= m

M

mass

(g)

molar

mass

(g/mol)

number

of moles

(mol)

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Example 1

Find the number of moles in 2.00!g of helium.

Find the molar mass:

He: 1 x 4.00 g/mol = 4.00 g/mol M = 4.00 g/mol 18

Example 1

n

= m

M

= 2.00!g

4.00!g/mol

=!0.5!mol

Example 1

What does 0.5 mol mean?

one mol = 6.02 x 1023 atoms

0.5 mol = 0.5 x 6.02 x 1023 atoms

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Example 2

Find the number of moles in 6.00 g of strontium chloride.

Find the molar mass: SrCl2: Sr: 1 x 87.62 g/mol = 87.62 g/mol Cl: 2 x 35.45 g/mol = 70.90 g/mol M = 158.52 g/mol 21

Example 2

n

= m

M

=

158.52!g/mol

6.00!g

=!0.03785011...!mol

=!0.0379!mol

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Significant Digits

… are a way of representing how accurate a measurement is.

SD Rules

The digits 1 through 9 are always significant.

Leading zeros are not significant.

All other zeros are significant.

In scientific notation, the digits before the “x!10” are significant.

Exact numbers have unlimited significant digits.

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3 SD examples

1.23

0.123

0.0123

103

120

12.0 25

Examples of 2 SD

9.0

15

0.43

5.0 x 104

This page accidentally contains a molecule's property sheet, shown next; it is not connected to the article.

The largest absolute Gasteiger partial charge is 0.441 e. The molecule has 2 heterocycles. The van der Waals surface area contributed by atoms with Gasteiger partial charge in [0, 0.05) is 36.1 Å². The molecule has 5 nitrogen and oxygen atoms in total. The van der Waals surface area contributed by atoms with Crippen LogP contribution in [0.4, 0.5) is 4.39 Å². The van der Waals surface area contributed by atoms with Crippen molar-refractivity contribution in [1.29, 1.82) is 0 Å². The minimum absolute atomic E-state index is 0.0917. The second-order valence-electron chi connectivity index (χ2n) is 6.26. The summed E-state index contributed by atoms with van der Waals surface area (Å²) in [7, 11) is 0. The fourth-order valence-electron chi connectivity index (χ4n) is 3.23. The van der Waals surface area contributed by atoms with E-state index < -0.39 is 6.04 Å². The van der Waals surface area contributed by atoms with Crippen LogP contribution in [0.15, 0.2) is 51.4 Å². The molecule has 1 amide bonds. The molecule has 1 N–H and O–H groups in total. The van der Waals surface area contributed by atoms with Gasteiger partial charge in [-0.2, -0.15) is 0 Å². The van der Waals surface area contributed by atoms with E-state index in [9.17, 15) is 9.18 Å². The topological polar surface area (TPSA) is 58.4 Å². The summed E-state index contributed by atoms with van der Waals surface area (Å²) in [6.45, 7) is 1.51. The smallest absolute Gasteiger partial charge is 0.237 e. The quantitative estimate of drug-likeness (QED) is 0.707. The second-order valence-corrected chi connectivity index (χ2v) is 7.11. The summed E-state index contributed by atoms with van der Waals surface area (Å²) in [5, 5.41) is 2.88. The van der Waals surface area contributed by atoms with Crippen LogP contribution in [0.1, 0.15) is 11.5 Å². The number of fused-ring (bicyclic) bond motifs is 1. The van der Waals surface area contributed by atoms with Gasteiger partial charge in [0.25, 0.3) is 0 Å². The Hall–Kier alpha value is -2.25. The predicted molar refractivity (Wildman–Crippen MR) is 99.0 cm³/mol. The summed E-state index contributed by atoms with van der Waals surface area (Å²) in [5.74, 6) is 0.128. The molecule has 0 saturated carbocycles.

10 26

Exact Numbers

These are exact numbers:

15 students

$5.25

SD Rules Part 2

In multiplication or division calculations, the answer should be rounded to the least number of SD from the numbers used.

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SD in Example

n

= m

M

=

158.52!g/mol

6.00!g

=!0.03785011...!mol

=!0.0379!mol

3 SD

3 SD

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Example 2

Find the number of moles in 9.50!g of ethanol. C: 2 x 12.01 g/mol = 24.02 g/mol

M = 46.08 g/mol

C2H5OH: H: 6 x 1.01 g/mol = 6.06 g/mol O: 1 x 16.00 g/mol = 16.00 g/mol 30

Example 2

Find the number of moles in 9.50!g of ethanol.

n

= m

M

=

46.08!g/mol

9.50!g

=0.2061631...!mol

=0.206!mol

Example 3

Find the number of moles in 1.1!kg of gold (II) phosphate.

Au: 3 x 196.97 g/mol = 590.91 g/mol

M = 780.85 g/mol

Au3(PO4)2:

P: 2 x 30.97 g/mol = 61.94 g/mol O: 8 x 16.00 g/mol = 128.00 g/mol

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Example 3

Find the number of moles in 1.1!kg of gold (II) phosphate.

n

= m

M

=

780.85!g/mol

1100!g

=1.4087212...!mol

=1.4!mol

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mol to mass

m

=nM

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Example 4

Find the mass of 0.205 mol of sodium carbonate.

Na: 2 x 22.99 g/mol = 45.98 g/mol

M = 105.99 g/mol

Na2CO3:

C: 1 x 12.01 g/mol = 12.01 g/mol O: 3 x 16.00 g/mol = 48.00 g/mol

Example 4

Find the mass of 0.205 mol of sodium carbonate.

=21.72795!g

=!21.7!g

m

=nM

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Example 5

Find the mass of 0.015 mol of calcium chloride.

Ca: 1 x 40.08 g/mol = 40.08 g/mol

M = 110.98 g/mol

CaCl2:

Cl: 2 x 35.45 g/mol = 70.90 g/mol

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Example 5

Find the mass of 0.015 mol of calcium chloride.

=!1.6647!g

=!1.7!g

m

=nM

=0.015!mol!x!110.98!g/mol

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Figure

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References